Miami Redhawks Football: A New Outlook For 2009
The 2008 season for the Miami Redhawks was lackluster, to say the very least.
In fact, one could say it was downright awful.
2-10 isn't exactly a championship season.
However, there were some bright spots on the team.
Special teams players get very little attention with all the superstar players in more prominent roles. There was little recognition that Miami actually had two premier players on special teams.
Nathan Parseghian, a senior placekicker, was 20-23 in field goal attempts and was tied for 11th in field goals made. That conversion ratio ranked him 6th out of all NCAA Division I kickers and garnered him All-MAC First Team honors. Parseghian also set a new Miami record with the best single season accuracy in team history.
The other highlight was the senior punter Jake Richardson. He led the NCAA most of the season in average punt distance, but finished third in the nation.
The First Team All-MAC punter was also invited to play in the annual East-West Shrine Game. He was only the sixth player from Miami to do so. His solid play ranked him fifth out of the 49 eligible punters in the 2009 draft.
The rest of the team left much to be desired.
The offense was ranked a dismal 96th out of the 120 Division I teams. The passing game was ranked a mediocre 68th, but the rushing game was barely effective ranked at 104. They only managed to convert 72 out of 182 third downs.
The defense didn't fare much better. They were ranked around 100th in each major defensive category.
Fear not Redhawk faithful.
This could be a much better year.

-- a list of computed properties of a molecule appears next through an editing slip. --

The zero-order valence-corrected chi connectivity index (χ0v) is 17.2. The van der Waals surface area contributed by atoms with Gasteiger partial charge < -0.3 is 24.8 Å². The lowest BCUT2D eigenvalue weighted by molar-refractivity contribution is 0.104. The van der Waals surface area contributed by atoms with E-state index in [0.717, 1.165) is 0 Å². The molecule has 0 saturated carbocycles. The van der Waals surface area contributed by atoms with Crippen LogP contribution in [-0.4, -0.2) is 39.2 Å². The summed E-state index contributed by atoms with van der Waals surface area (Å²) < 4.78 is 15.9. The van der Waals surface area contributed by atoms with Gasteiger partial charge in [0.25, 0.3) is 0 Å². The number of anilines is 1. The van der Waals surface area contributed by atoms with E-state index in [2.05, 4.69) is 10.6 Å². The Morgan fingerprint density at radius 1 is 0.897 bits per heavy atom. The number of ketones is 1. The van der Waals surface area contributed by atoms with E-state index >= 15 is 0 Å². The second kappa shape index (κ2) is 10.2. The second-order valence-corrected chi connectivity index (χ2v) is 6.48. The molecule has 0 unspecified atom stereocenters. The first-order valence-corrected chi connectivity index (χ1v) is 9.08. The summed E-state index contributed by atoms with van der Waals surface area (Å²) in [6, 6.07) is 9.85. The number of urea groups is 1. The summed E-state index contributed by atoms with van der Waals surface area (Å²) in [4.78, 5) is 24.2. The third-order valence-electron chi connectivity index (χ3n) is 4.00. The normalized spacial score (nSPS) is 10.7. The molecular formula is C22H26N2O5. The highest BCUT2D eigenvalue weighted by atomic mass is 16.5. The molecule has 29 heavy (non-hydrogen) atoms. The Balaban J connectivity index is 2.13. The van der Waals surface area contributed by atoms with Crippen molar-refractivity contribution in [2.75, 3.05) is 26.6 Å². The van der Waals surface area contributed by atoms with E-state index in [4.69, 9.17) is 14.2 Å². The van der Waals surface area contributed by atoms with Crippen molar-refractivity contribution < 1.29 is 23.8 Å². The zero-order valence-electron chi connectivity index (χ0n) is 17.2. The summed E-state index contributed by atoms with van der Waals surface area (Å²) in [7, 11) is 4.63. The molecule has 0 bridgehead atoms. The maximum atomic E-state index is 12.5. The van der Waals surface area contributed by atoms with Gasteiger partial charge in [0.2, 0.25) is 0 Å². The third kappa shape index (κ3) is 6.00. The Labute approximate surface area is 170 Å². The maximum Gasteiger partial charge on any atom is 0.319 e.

A lot changed during the offseason.
The Cradle of Coaches hired Mike Haywood of Notre Dame to be the new head coach. He and his staff have a combined 199 years of college coaching experience.
With Miami's dismal running game, a guy like Haywood could really turn things around on offense.
Raudabaugh looks to improve in his senior year from last season (1960 yds., 8 TD, 9 INT), but Miami now also has two serious weapons to give him some competition in freshman Austin Boucher and Zac Dysert.
Boucher recently rejected an offer to go to Ohio State, in lieu of having potentially a great deal more play time with the Redhawks. He could be a solid player with some experience and will likely give Dysert a run for his money in 2010.
Dysert was red-shirted last year, but is listed second on the team's current depth chart. Dysert holds the record for second-most passing yards in Ohio high school history.
The good news for everyone at the position is that Miami hired Morris Watts as quarterbacks coach. Under former head coach Shane Montgomery, the team actually had no quarterbacks coach. Watts was nominated for the Broyles Award in 2001, given to the nation's top assistant coach. He was also the quarterback coach in 2002 for the Tampa Bay Buccaneers.
This could really boost the Redhawks' passing game.
Including the quarterback position, the Redhawks offense is returning eight starters, including their top five wide receivers and their top running back in Thomas Merriweather, who was injured most of last season. Their top two tight ends from last year went to the Kansas City Chiefs.
The defense that finished last in the MAC last year looks to improve exponentially with the addition of former Texas defensive coordinator Carl "Bull" Reese. He's known for turning defenses into elite squads, turning the Longhorns defense and prior to that, LSU's defense into the top defenses in the country.
Miami certainly has the tools to turn the team around this season.
Will they win a BCS bowl game this year? Probably not.
However they will definitely improve over last season and lay the foundation for a terrific team in the next few years.
The Redhawks kick off the season with the Rumble on the River against Kentucky Saturday, September 5th at Paul Brown Stadium in Cincinnati and on ESPNU.
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